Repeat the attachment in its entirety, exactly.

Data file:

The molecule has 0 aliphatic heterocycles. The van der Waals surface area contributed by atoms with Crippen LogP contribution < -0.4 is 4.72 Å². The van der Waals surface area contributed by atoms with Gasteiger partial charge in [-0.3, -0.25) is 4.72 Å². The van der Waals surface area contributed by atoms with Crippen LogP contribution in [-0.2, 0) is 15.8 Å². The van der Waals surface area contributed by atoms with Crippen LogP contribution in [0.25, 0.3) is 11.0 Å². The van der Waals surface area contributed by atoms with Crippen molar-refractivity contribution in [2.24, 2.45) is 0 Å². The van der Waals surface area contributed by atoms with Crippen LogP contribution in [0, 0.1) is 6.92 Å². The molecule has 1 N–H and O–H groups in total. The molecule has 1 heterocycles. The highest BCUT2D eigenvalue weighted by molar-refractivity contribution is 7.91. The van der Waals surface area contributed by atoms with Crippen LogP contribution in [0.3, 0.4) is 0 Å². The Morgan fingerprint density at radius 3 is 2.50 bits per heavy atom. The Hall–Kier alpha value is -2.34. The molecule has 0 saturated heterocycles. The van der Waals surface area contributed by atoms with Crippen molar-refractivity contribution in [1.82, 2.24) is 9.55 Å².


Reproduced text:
The molecule has 0 aliphatic heterocycles. The van der Waals surface area contributed by atoms with Crippen LogP contribution < -0.4 is 4.72 Å². The van der Waals surface area contributed by atoms with Gasteiger partial charge in [-0.3, -0.25) is 4.72 Å². The van der Waals surface area contributed by atoms with Crippen LogP contribution in [-0.2, 0) is 15.8 Å². The van der Waals surface area contributed by atoms with Crippen LogP contribution in [0.25, 0.3) is 11.0 Å². The van der Waals surface area contributed by atoms with Crippen molar-refractivity contribution in [2.24, 2.45) is 0 Å². The van der Waals surface area contributed by atoms with Crippen LogP contribution in [0, 0.1) is 6.92 Å². The molecule has 1 N–H and O–H groups in total. The molecule has 1 heterocycles. The highest BCUT2D eigenvalue weighted by molar-refractivity contribution is 7.91. The van der Waals surface area contributed by atoms with Crippen LogP contribution in [0.3, 0.4) is 0 Å². The Morgan fingerprint density at radius 3 is 2.50 bits per heavy atom. The Hall–Kier alpha value is -2.34. The molecule has 0 saturated heterocycles. The van der Waals surface area contributed by atoms with Crippen molar-refractivity contribution in [1.82, 2.24) is 9.55 Å².